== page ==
27. APL enrols in the JobKeeper scheme under Division 2 of the Payments and Benefits Rules and pays Ana $1,500 per fortnight in order to satisfy the wage condition. At the end of the JobKeeper fortnight, APL receives a JobKeeper payment of $1,500.

28. Assuming APL would otherwise satisfy all the requirements in section 355-205 to claim a notional deduction for the wages of $1,500 paid to Ana during the fortnight, it is nevertheless prevented from notionally deducting that expenditure as a consequence of the application of the at-risk rule in section 355-405. This is because:

·
at the time APL incurred Ana's wages, it could reasonably expect to receive a JobKeeper payment of $1,500 as a result of that expenditure being incurred, and
·
the JobKeeper payment is received regardless of the results of the R&D activities on which that expenditure is incurred.

29. APL is not at risk for any of the R&D wage expenditure paid to Ana.

Example 2 - employee wholly engaged in R&D activities and wage is more than the JobKeeper payment

30. Burgundy Pty Ltd (BPL) is engaged in the research and development of pharmaceutical goods. BPL employs Cameron, a biomedical scientist, for a wage of $2,000 per fortnight. Cameron's time is spent wholly on R&D activities.

31. BPL enrols in the JobKeeper scheme under Division 2 of the Payments and Benefits Rules and continues to pay Cameron $2,000 per fortnight. At the end of the JobKeeper fortnight, BPL receives a JobKeeper payment of $1,500.

32. Assuming BPL would otherwise satisfy all the requirements in section 355-205 to claim a notional deduction for the wages of $2,000 paid to Cameron during the fortnight, it is nevertheless prevented from notionally deducting $1,500 of that expenditure as a consequence of the application of the at-risk rule in section 355-405. This is because:

·
at the time BPL incurred Cameron's wages, it could reasonably expect to receive a JobKeeper payment of $1,500 as a result of that expenditure being incurred, and
·
the JobKeeper payment is received regardless of the results of the R&D activities on which that expenditure is incurred.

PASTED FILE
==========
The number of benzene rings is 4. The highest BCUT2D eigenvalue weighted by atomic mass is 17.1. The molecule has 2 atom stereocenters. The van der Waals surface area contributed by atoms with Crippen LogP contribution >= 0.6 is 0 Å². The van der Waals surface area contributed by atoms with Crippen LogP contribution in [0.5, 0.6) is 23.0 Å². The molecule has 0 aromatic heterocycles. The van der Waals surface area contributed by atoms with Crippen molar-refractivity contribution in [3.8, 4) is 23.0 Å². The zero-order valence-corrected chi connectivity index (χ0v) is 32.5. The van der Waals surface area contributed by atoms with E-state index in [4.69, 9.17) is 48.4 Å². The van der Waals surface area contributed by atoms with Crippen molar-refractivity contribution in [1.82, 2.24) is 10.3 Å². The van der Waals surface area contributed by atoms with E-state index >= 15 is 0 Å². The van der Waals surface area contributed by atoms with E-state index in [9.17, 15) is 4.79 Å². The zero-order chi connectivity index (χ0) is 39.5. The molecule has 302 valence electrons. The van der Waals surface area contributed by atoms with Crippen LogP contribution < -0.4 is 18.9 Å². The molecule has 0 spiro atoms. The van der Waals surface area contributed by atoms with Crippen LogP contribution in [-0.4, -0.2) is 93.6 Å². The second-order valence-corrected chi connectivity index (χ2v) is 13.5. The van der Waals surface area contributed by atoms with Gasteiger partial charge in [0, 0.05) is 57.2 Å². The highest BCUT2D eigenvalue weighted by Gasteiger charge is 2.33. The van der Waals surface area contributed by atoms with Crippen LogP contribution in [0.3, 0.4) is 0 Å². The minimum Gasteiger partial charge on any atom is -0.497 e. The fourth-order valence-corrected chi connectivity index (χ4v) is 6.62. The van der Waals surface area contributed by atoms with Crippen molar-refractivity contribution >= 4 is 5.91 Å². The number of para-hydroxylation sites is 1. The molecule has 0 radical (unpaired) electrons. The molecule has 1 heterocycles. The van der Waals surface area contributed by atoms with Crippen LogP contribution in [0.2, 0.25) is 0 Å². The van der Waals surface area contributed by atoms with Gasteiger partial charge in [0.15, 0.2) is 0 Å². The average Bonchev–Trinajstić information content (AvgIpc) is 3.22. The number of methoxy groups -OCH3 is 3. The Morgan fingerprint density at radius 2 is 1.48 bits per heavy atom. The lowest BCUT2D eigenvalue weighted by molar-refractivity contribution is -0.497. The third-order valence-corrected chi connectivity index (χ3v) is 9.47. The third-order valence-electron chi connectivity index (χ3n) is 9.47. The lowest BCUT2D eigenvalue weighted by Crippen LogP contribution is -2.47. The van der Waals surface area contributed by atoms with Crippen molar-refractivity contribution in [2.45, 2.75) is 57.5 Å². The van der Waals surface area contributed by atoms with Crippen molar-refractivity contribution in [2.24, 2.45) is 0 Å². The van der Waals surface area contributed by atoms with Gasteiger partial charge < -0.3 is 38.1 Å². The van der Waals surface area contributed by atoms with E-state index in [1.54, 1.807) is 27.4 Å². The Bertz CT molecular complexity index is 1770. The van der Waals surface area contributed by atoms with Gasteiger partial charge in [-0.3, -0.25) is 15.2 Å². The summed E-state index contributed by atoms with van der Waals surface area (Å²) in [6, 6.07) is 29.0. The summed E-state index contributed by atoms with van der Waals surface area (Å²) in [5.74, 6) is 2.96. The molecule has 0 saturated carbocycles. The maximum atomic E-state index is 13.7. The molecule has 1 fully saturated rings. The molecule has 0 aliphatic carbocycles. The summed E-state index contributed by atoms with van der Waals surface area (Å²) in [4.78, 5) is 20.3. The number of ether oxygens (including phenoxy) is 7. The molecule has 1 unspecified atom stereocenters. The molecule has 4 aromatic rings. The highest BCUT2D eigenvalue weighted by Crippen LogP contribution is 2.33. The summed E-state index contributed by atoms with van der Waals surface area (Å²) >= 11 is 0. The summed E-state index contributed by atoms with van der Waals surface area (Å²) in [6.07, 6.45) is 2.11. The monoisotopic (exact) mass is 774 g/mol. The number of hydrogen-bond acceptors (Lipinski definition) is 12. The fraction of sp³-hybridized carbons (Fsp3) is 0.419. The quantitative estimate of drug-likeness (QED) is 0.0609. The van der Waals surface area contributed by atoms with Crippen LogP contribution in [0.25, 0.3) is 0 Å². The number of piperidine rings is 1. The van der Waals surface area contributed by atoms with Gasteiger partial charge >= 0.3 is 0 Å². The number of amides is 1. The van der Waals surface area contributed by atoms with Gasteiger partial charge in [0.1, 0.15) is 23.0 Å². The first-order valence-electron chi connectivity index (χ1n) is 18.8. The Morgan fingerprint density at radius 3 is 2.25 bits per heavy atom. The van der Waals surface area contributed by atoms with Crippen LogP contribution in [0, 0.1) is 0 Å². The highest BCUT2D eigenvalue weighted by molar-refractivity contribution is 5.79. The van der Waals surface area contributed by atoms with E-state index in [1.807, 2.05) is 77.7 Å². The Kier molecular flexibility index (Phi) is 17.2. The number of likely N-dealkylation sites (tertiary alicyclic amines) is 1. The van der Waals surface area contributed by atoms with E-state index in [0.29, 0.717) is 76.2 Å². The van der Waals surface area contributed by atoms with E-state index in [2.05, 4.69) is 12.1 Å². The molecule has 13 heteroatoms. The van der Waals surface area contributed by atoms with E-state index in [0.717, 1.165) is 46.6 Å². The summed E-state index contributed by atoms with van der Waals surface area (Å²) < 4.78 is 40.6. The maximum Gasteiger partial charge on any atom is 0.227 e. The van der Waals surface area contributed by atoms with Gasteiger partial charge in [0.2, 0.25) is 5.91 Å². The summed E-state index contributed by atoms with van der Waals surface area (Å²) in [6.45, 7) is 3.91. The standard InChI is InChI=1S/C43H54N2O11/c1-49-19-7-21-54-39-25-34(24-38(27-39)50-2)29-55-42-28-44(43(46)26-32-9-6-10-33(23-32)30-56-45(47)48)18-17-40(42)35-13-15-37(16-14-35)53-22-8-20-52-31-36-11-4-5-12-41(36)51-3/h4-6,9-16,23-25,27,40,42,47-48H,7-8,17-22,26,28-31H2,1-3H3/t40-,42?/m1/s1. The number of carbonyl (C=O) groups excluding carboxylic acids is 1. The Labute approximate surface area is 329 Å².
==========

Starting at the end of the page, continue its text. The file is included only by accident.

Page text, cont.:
33. BPL is not at risk for $1,500 of the R&D wage expenditure paid to Cameron. However, BPL continues to be entitled to a notional deduction of $500 under section 355-205 for that R&D wage expenditure still at risk.

34. Where an employee is only partially engaged in R&D activities, the Commissioner is of the opinion that the at-risk rule only applies to reduce your notional deduction for that portion of the JobKeeper payment that is received as a result of incurring wage expenditure on R&D activities. This is because your notional deduction for expenditure under either section 355-205 or section 355-480 is limited to expenditure incurred on R&D activities, and the consideration captured by section 355-405 is that which is received as a result of having incurred that expenditure.

35. The Commissioner is of the view that a fair and reasonable basis for determining that portion of the JobKeeper payment received as a result of incurring expenditure on R&D activities is the amount of time your eligible employee spends on R&D activities. Therefore, if you receive a JobKeeper payment for an eligible employee who is partially engaged in R&D activities during a fortnight, your notional deduction is partially reduced by that portion of the JobKeeper payment as is in proportion with the time the employee spends on R&D activities during that fortnight.

Example 3 - employee partly engaged in R&D activities

36. Cordovan Pty Ltd (CPL) is engaged in the research and development of textiles. CPL employs Damon, a chemical engineer, for a wage of $4,000 per fortnight.

37. CPL is a small business with few employees. Damon spends 75% of his time engaged in R&D activities and 25% of his time on marketing and sales of CPL's goods (non-R&D activities).

38. CPL enrols in the JobKeeper scheme under Division 2 of the Payments and Benefits Rules and continues to pay Damon $4,000 per fortnight. At the end of the JobKeeper fortnight, CPL receives a JobKeeper payment of $1,500.

39. Assume CPL would otherwise satisfy all the requirements in section 355-205 to claim a notional deduction for $3,000 (75%) of the $4,000 wages paid to Damon during the fortnight, being the extent to which CPL's wage expenditure is incurred on R&D activities. However, the at-risk rule in section 355-405 will apply to reduce the amount of CPL's notional deduction. This is because:

·
at the time CPL incurred the wage expenditure paid to Damon, it could reasonably expect to receive the JobKeeper payment as a result of that expenditure being incurred, and
·
the JobKeeper payment is received regardless of the results of the R&D activities on which that expenditure is incurred.